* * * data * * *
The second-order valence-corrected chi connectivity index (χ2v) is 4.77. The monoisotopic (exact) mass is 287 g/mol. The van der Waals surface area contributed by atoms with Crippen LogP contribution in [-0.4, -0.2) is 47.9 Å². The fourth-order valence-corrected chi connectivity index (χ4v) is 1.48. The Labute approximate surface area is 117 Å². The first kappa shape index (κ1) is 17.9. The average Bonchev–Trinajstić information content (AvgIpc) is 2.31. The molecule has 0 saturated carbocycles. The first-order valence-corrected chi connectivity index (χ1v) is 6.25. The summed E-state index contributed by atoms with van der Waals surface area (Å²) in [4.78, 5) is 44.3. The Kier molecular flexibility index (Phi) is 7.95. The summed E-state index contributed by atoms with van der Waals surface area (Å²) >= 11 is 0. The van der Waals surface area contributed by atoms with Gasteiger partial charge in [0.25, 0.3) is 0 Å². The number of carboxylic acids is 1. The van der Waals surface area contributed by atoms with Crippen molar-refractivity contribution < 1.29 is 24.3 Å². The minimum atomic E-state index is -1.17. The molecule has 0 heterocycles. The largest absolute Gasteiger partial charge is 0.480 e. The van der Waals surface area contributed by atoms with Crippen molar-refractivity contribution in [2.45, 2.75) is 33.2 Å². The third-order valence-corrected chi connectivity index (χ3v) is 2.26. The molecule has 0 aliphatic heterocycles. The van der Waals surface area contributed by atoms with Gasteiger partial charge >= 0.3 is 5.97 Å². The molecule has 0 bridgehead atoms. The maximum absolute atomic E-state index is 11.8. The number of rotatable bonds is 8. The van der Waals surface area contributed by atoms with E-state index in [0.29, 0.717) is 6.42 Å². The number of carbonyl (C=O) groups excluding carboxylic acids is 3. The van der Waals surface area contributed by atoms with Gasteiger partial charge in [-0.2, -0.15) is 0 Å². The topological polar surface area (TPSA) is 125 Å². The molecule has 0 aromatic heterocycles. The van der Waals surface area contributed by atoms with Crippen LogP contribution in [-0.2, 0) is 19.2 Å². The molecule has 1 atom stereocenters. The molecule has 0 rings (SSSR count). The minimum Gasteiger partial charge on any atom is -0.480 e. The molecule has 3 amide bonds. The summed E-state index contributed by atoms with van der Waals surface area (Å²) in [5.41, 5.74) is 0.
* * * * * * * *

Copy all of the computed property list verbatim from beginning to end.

The second-order valence-corrected chi connectivity index (χ2v) is 4.77. The monoisotopic (exact) mass is 287 g/mol. The van der Waals surface area contributed by atoms with Crippen LogP contribution in [-0.4, -0.2) is 47.9 Å². The fourth-order valence-corrected chi connectivity index (χ4v) is 1.48. The Labute approximate surface area is 117 Å². The first kappa shape index (κ1) is 17.9. The average Bonchev–Trinajstić information content (AvgIpc) is 2.31. The molecule has 0 saturated carbocycles. The first-order valence-corrected chi connectivity index (χ1v) is 6.25. The summed E-state index contributed by atoms with van der Waals surface area (Å²) in [4.78, 5) is 44.3. The Kier molecular flexibility index (Phi) is 7.95. The summed E-state index contributed by atoms with van der Waals surface area (Å²) >= 11 is 0. The van der Waals surface area contributed by atoms with Gasteiger partial charge in [0.25, 0.3) is 0 Å². The number of carboxylic acids is 1. The van der Waals surface area contributed by atoms with Crippen molar-refractivity contribution < 1.29 is 24.3 Å². The minimum atomic E-state index is -1.17. The molecule has 0 heterocycles. The largest absolute Gasteiger partial charge is 0.480 e. The van der Waals surface area contributed by atoms with Crippen molar-refractivity contribution in [2.45, 2.75) is 33.2 Å². The third-order valence-corrected chi connectivity index (χ3v) is 2.26. The molecule has 0 aliphatic heterocycles. The van der Waals surface area contributed by atoms with Gasteiger partial charge >= 0.3 is 5.97 Å². The molecule has 0 bridgehead atoms. The maximum absolute atomic E-state index is 11.8. The number of rotatable bonds is 8. The van der Waals surface area contributed by atoms with E-state index in [0.29, 0.717) is 6.42 Å². The number of carbonyl (C=O) groups excluding carboxylic acids is 3. The van der Waals surface area contributed by atoms with Gasteiger partial charge in [-0.2, -0.15) is 0 Å². The topological polar surface area (TPSA) is 125 Å². The molecule has 0 aromatic heterocycles. The van der Waals surface area contributed by atoms with Crippen LogP contribution in [-0.2, 0) is 19.2 Å². The molecule has 1 atom stereocenters. The molecule has 0 rings (SSSR count). The minimum Gasteiger partial charge on any atom is -0.480 e. The molecule has 3 amide bonds. The summed E-state index contributed by atoms with van der Waals surface area (Å²) in [5.41, 5.74) is 0.